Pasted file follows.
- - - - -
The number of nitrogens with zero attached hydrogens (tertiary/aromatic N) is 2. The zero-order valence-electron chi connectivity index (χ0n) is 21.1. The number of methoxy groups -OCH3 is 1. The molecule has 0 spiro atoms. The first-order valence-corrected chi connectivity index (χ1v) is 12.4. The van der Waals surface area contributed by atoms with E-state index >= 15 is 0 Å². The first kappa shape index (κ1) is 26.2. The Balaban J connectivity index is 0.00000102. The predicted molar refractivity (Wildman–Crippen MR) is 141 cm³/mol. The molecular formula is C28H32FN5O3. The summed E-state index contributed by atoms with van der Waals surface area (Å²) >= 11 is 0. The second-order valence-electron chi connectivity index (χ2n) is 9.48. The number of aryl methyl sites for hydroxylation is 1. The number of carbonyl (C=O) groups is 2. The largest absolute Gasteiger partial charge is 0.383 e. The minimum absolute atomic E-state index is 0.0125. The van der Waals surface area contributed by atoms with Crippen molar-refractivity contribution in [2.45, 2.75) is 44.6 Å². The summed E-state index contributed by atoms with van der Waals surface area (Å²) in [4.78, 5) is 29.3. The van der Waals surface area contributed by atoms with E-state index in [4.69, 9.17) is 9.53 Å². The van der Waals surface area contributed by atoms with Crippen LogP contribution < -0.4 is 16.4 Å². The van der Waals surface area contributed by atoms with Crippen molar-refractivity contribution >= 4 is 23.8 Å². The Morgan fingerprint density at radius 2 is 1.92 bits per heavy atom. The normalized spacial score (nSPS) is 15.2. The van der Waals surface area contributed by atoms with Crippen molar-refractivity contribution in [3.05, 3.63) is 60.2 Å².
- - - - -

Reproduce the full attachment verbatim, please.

The number of nitrogens with zero attached hydrogens (tertiary/aromatic N) is 2. The zero-order valence-electron chi connectivity index (χ0n) is 21.1. The number of methoxy groups -OCH3 is 1. The molecule has 0 spiro atoms. The first-order valence-corrected chi connectivity index (χ1v) is 12.4. The van der Waals surface area contributed by atoms with E-state index >= 15 is 0 Å². The first kappa shape index (κ1) is 26.2. The Balaban J connectivity index is 0.00000102. The predicted molar refractivity (Wildman–Crippen MR) is 141 cm³/mol. The molecular formula is C28H32FN5O3. The summed E-state index contributed by atoms with van der Waals surface area (Å²) >= 11 is 0. The second-order valence-electron chi connectivity index (χ2n) is 9.48. The number of aryl methyl sites for hydroxylation is 1. The number of carbonyl (C=O) groups is 2. The largest absolute Gasteiger partial charge is 0.383 e. The minimum absolute atomic E-state index is 0.0125. The van der Waals surface area contributed by atoms with Crippen molar-refractivity contribution in [2.45, 2.75) is 44.6 Å². The summed E-state index contributed by atoms with van der Waals surface area (Å²) in [4.78, 5) is 29.3. The van der Waals surface area contributed by atoms with E-state index in [4.69, 9.17) is 9.53 Å². The van der Waals surface area contributed by atoms with Crippen LogP contribution < -0.4 is 16.4 Å². The van der Waals surface area contributed by atoms with Crippen molar-refractivity contribution >= 4 is 23.8 Å². The Morgan fingerprint density at radius 2 is 1.92 bits per heavy atom. The normalized spacial score (nSPS) is 15.2. The van der Waals surface area contributed by atoms with Crippen molar-refractivity contribution in [3.05, 3.63) is 60.2 Å².